Because of cultural barriers, women’s participation in flood resilience is very low in Vietnam. As a member of the Zurich Flood Resilience Alliance, Plan International works with women from 18 communities, empowering them to take on leading roles in the decision-making bodies of their communities.
In Vietnam, flooding – especially due to flash floods and coastal floods – is responsible for around two-thirds of all deaths and significant economic losses associated with natural hazards in the country.
To help mitigate its negative effects, Plan’s work is guided by the Flood Resilience Measurement for Communities (FRMC) approach. We apply the FRMC to understand, from the perspective of community members, the current obstacles to flood resilience in their context and how to tackle them.
What are the barriers to women’s participation?
Vietnam ranks 83rd (out of 146 countries) on the World Economic Forum’s Global Gender Gap Index for 2022. Less than 30% of seats in parliament are held by women. Their limited decision-making power is a key constrainer to development. Increasing women’s participation leads to stronger, healthier, and more resilient societies (EarthForAll, 2022).
Women’s participation in flood resilience is indispensable; they have key knowledge about the specific needs of their communities, and should therefore participate in discussions around risk reduction measures that concern them. Yet around the world, women are often excluded from decision-making – and Vietnam is no exception. At the community level, women’s opinions are often not considered in local response committees. An important step towards enhancing flood resilience is therefore to increase the participation of women within these committees.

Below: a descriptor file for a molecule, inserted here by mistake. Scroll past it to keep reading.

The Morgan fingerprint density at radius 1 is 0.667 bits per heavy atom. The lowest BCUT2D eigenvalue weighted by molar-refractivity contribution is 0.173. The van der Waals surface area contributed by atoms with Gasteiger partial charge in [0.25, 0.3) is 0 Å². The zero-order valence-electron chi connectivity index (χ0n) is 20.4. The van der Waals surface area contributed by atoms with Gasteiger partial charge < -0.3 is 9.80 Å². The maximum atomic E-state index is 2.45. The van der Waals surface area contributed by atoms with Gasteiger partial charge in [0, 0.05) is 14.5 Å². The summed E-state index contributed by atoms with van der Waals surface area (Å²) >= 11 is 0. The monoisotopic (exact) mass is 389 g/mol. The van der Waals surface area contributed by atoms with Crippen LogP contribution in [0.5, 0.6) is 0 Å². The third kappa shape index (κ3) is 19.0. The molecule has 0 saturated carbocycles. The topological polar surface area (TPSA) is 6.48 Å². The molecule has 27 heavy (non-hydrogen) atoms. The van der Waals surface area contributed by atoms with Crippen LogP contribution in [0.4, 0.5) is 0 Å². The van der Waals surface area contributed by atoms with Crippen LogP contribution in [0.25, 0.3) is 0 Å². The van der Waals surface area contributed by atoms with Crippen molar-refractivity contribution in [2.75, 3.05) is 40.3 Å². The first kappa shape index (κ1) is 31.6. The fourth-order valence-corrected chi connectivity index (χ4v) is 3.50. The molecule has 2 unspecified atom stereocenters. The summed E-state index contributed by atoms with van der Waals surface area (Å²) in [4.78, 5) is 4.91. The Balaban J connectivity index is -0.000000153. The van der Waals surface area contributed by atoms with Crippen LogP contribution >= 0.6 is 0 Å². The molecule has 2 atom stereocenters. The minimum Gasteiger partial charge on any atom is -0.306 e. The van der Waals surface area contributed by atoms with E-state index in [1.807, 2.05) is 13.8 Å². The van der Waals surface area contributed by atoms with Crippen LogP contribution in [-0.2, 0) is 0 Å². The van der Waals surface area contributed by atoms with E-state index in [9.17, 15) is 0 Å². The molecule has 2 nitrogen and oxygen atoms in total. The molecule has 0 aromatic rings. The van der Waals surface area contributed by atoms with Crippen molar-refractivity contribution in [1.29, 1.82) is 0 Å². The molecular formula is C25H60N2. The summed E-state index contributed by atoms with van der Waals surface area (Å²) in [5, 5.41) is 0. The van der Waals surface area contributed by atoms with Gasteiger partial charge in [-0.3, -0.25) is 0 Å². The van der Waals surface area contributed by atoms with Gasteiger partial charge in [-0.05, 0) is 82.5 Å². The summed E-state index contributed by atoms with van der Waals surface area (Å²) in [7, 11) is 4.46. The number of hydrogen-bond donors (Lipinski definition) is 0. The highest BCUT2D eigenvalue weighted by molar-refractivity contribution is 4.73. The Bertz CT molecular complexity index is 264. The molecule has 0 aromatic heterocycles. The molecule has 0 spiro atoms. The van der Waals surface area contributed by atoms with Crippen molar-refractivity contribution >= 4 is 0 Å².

The number of women that participate in decision-making bodies is small (26.7% at the national level, 26.8% at the local level). This matches information collected during our FRMC baseline study, according to which only about 25% of women in the project communities participate in local response committees.
According to Vietnamese culture and customs, women are primarily responsible for taking care of the family. This cultural context creates another barrier for women’s participation in different areas of society, especially in predominantly rural and economically poor areas of the country like Quang Tri.
This explains why women in Quang Tri province are mainly responsible for simple prevention and response measures at the household level (e.g. storing food and medicine, cleaning the house after the flood, and taking care of the children and the elderly). They rarely participate in planning and decision-making processes regarding flood resilience concerning their community. While women possess a lot of local knowledge based on their experience of living with the flood risk, this is often overlooked and insufficiently taken into consideration because of women’s limited participation beyond the household level.
In families, the women are the ones who mobilize relatives to protect themselves against floods. Women provide logistical support before the floods, and while recovering from them. They are also sensitive enough to protect the vulnerable. At the same time, they are also good at financial management. Thus, it is important that they are involved in decision-making on issues related to floods.Ms. Luu Thi Thuy, trained field worker from the Trieu Long Community, Quang Tri province
Raising women’s voices in Vietnam and beyond